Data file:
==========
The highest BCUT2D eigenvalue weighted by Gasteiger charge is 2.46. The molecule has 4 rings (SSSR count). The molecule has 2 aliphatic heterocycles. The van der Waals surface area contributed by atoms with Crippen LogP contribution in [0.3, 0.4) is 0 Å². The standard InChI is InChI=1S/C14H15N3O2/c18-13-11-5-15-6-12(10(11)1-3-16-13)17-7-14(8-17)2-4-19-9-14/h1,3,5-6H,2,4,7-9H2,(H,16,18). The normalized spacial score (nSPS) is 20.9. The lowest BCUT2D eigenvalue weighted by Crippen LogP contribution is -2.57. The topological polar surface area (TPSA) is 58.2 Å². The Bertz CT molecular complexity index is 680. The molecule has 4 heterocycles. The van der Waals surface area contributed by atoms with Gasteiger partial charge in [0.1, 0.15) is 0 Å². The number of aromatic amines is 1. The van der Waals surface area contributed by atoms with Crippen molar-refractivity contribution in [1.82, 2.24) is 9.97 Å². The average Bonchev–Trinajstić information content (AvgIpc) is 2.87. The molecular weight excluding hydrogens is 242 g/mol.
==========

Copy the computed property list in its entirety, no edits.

The highest BCUT2D eigenvalue weighted by Gasteiger charge is 2.46. The molecule has 4 rings (SSSR count). The molecule has 2 aliphatic heterocycles. The van der Waals surface area contributed by atoms with Crippen LogP contribution in [0.3, 0.4) is 0 Å². The standard InChI is InChI=1S/C14H15N3O2/c18-13-11-5-15-6-12(10(11)1-3-16-13)17-7-14(8-17)2-4-19-9-14/h1,3,5-6H,2,4,7-9H2,(H,16,18). The normalized spacial score (nSPS) is 20.9. The lowest BCUT2D eigenvalue weighted by Crippen LogP contribution is -2.57. The topological polar surface area (TPSA) is 58.2 Å². The Bertz CT molecular complexity index is 680. The molecule has 4 heterocycles. The van der Waals surface area contributed by atoms with Gasteiger partial charge in [0.1, 0.15) is 0 Å². The number of aromatic amines is 1. The van der Waals surface area contributed by atoms with Crippen molar-refractivity contribution in [1.82, 2.24) is 9.97 Å². The average Bonchev–Trinajstić information content (AvgIpc) is 2.87. The molecular weight excluding hydrogens is 242 g/mol.